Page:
There are plenty of horror movies about women in danger. But few capture the unique danger of being a woman as distinctly and sharply as Sophia Takal’s Always Shine. Centering on the tale of two actresses whose girls-only weekend away turns grim, her buzzed about thriller explores the patriarchal trap that pits women against each other. And it does so in a suspenseful and surreal way that’s sure to make your heart race.
Always Shine opens on a passage from Secrets of Poise, Personality and Model Beauty, a 1961 etiquette book for women:
“It’s a woman’s birthright to be attractive and charming. In a sense, it is her duty…She is a bowl of flowers on the table of life.”(Shocker: it was penned by a man.)
Reading this quote, my teeth clenched. The blood throbbed behind my eyes. Takal had me right where she wanted me, enraged at this “wilting flower” role that the patriarchy would prefer us ladies play. Then in a suffocating close-up, she introduces Beth (Caitlin FitzGerald), a pretty blonde whose eyes tremble with tears as she begs an unseen man, “Please don’t kill me. I’ll do whatever you want. Do you want to kiss me?”
My stomach lurched. Always Shine seemed to be kicking off with the pivotal moment of so much horror, when the girl-in-peril is reduced to tears and sexual bargaining to earn her survival. But this is a fierce feint. The bored voice of three unseen men soon make clear this is no hellscape of horror, just a Hollywood casting session, the kind where an actress is ogled and told repeatedly that it’s key to the role that she be very, very naked and submissive. The purposefully galling scene reminded me of this video of real actresses facing actual and mind-meltingly sexist casting copy:
But Beth’s not mad about this crass condescension and objectification. She’s exhausted, worn down for being more valued for her tits than her talents. Cut to her best friend and fuming foil Anna (Mackenzie Davis), shot in a similar constricting close-up as she appears to audition for a “sassy” bitch role. Smirking and headstrong, she demands an unseen male auto mechanic treat her with respect as he smugly reports her car repairs will be an extra $300. But this time Takal pulls back and shows us this is no audition. This is Anna’s real life, where she’s told to her face that he’d have done right by her, “if you were a touch more ladylike.”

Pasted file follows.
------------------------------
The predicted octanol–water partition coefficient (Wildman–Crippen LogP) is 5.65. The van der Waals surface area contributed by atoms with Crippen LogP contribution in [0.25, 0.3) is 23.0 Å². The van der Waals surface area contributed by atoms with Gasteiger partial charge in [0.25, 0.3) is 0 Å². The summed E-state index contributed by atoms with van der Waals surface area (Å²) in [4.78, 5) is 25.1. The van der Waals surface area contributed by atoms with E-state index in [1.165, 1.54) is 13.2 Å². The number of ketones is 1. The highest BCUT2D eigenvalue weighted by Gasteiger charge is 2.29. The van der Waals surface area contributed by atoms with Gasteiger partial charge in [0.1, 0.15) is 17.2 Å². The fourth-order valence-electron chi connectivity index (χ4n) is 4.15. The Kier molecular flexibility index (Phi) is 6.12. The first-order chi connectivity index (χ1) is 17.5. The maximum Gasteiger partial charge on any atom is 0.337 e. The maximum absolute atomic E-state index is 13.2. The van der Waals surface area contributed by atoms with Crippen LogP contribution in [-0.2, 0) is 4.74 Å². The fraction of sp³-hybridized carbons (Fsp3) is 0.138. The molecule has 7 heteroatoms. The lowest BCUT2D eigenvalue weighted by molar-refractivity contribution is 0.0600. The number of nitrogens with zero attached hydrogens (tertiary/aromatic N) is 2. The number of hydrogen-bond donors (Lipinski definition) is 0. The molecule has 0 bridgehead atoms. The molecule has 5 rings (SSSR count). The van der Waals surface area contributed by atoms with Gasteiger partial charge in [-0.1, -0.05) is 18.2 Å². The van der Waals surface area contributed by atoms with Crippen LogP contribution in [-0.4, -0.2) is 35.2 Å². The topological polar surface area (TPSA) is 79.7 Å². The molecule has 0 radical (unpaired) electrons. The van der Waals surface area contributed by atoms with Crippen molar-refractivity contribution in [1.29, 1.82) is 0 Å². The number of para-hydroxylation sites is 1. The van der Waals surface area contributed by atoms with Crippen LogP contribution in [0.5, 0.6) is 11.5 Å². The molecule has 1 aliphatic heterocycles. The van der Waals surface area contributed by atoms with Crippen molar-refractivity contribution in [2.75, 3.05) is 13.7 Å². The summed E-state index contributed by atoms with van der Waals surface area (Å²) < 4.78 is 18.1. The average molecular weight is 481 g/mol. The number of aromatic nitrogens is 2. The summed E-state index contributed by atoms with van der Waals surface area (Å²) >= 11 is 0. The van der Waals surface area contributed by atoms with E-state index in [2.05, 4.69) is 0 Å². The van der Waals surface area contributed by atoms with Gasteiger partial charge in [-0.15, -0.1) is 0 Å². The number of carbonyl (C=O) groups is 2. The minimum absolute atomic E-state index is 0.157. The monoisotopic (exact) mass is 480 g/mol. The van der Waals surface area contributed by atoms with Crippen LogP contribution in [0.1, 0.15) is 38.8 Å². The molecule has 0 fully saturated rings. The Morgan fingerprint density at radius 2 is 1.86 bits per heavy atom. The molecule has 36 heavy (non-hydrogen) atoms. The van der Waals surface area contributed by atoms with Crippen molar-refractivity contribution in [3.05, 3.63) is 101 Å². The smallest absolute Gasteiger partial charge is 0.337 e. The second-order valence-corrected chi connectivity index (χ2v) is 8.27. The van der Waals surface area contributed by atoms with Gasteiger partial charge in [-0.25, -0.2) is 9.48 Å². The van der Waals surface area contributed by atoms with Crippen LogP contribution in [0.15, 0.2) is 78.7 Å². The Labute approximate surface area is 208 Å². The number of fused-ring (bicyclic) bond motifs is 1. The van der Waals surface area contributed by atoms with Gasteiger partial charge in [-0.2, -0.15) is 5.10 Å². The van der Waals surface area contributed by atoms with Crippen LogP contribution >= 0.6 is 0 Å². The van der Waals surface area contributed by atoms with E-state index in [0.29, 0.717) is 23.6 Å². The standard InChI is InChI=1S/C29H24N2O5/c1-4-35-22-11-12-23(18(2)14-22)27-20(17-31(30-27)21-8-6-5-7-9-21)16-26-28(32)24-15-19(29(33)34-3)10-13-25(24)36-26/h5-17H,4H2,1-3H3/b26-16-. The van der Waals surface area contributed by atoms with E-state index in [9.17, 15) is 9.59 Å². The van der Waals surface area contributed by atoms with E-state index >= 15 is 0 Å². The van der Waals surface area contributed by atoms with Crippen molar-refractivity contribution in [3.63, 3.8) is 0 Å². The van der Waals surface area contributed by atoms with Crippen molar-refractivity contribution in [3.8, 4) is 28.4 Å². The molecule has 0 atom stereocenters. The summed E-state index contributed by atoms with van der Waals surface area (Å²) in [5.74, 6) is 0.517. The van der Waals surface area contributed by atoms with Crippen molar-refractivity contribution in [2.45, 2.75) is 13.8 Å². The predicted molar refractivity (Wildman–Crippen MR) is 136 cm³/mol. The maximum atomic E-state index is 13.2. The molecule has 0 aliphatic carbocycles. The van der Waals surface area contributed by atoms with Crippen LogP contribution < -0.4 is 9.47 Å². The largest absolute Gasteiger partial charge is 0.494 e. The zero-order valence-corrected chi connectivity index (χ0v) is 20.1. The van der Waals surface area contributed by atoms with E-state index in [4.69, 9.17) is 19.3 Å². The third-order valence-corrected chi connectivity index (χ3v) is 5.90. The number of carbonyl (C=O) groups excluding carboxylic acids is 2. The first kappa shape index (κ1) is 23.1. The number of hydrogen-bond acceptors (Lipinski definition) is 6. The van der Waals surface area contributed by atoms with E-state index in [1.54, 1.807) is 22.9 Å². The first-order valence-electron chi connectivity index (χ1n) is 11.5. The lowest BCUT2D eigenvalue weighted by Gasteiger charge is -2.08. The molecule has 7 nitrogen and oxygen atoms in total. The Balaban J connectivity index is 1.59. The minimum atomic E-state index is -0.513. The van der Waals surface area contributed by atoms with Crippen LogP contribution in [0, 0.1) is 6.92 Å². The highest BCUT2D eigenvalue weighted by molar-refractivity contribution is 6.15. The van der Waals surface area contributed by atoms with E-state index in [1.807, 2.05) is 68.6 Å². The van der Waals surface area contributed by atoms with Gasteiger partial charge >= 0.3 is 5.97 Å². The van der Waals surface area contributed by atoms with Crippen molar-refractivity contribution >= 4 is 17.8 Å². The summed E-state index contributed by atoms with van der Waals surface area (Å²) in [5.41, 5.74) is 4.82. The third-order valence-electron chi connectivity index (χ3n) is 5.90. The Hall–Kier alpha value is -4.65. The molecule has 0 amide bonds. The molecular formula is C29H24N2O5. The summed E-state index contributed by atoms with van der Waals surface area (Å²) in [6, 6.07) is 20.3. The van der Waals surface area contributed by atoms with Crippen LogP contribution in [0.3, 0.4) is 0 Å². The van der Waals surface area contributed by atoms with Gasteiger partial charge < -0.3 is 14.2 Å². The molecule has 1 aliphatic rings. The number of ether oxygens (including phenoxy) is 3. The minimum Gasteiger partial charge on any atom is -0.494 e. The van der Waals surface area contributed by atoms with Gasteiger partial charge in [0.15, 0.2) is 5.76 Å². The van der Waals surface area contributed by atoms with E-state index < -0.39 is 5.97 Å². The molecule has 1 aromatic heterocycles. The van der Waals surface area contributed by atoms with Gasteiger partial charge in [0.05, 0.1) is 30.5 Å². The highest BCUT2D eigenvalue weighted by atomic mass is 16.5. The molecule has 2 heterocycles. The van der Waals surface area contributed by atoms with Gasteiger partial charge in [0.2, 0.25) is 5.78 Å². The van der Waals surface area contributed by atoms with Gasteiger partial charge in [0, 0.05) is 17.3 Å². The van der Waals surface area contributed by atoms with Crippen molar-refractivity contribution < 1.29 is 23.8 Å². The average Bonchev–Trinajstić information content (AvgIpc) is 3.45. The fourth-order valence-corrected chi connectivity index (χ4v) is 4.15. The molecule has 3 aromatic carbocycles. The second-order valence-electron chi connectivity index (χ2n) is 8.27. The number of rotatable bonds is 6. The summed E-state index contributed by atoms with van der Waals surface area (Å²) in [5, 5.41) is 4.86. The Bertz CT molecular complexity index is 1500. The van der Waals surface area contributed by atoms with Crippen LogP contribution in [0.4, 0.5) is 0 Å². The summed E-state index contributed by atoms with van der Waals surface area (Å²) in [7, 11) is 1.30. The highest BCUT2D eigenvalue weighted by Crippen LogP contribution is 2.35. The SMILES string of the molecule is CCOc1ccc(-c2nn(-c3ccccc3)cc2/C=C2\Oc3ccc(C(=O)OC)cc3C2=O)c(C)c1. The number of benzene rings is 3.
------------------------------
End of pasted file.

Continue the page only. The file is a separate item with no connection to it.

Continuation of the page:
Angry and broke, Anna is giddy over working for free in experimental short films just to get something for her reel. Meanwhile, Beth is on the rise thanks to schlocky slashers that embarrass her.
Both are deeply jealous, deeply unhappy. Anna envies Beth’s success; Beth covets Anna’s talents. Their friendship is already on the rocks as they decide to go to an isolated Big Sur cabin for the weekend. Plagued by professional jealousy and spotty cell phone reception, the two begin to pick at each other. Passive aggressive omissions about job ops and agent introductions sprout to brutal barbs, like Anna asking Beth if all the nude scenes she’s done don’t make her “feel like a whore.” Their incisive war of words feels so disturbingly raw and real, you might instinctively look away as if you’ve been too long eavesdropping on a personal, illicit moment. These tensions build to a fevered pitch that throws the second half of the film into a mind-bending and oddly exhilarating free fall.
Takal’s moody storytelling and enveloping caustic atmosphere has been earning her praise and comparisons to Brian De Palma and David Lynch. Meanwhile, Davis has won the Tribeca Film Festival’s Best Actress in a U.S. Narrative Feature honor for her work here. Those who found her funny or winsome in That Awkward Moment and The Martian will get to see what Davis can do with a truly meaty role, and will be awed. FitzGerald’s part is less showy. But she is Davis’s true match and perfect partner, tumbling with her blow for blow as Lawrence Michael Levine’s smart script turns their good girl/bad girl dynamic on its head.
In Takal’s hands, this frenemies premise becomes something richly subversive, deliciously wicked, dangerously sexy, and uniquely thrilling. But also, it feels distinctly female, setting Takal’s thriller apart from the voyeuristic tone of Lynch or De Palma’s. Always Shine gives its heroines the respect they crave. Though beautiful and sometimes naked (either in shower scenes or love scenes), neither Anna nor Beth are ogled by Takal’s lens. Furthermore, Takal’s editing mirrors their mounting panic, intercutting moments of mundane lovemaking or casual chatting with frames of dark landscapes and bursts of screams.
All this makes for an experience that is seductive, slippery, and sensational. But also it is the all-too-rare film that feels like a woman in panic. In this way, Always Shine reminds me of Jennifer Kent’s The Babadook. Not to say they’re the same level of scary or even similar in their sub-genre. More that each provides a woman’s tale of tragedy and terror so fully that you can fall into it full-bodied and feel it spark goosebumps and heartache as if their pain and fear were truly your own.
In short, Always Shine is a true treasure of Tribeca 2016, and possibly one of the best films of the year.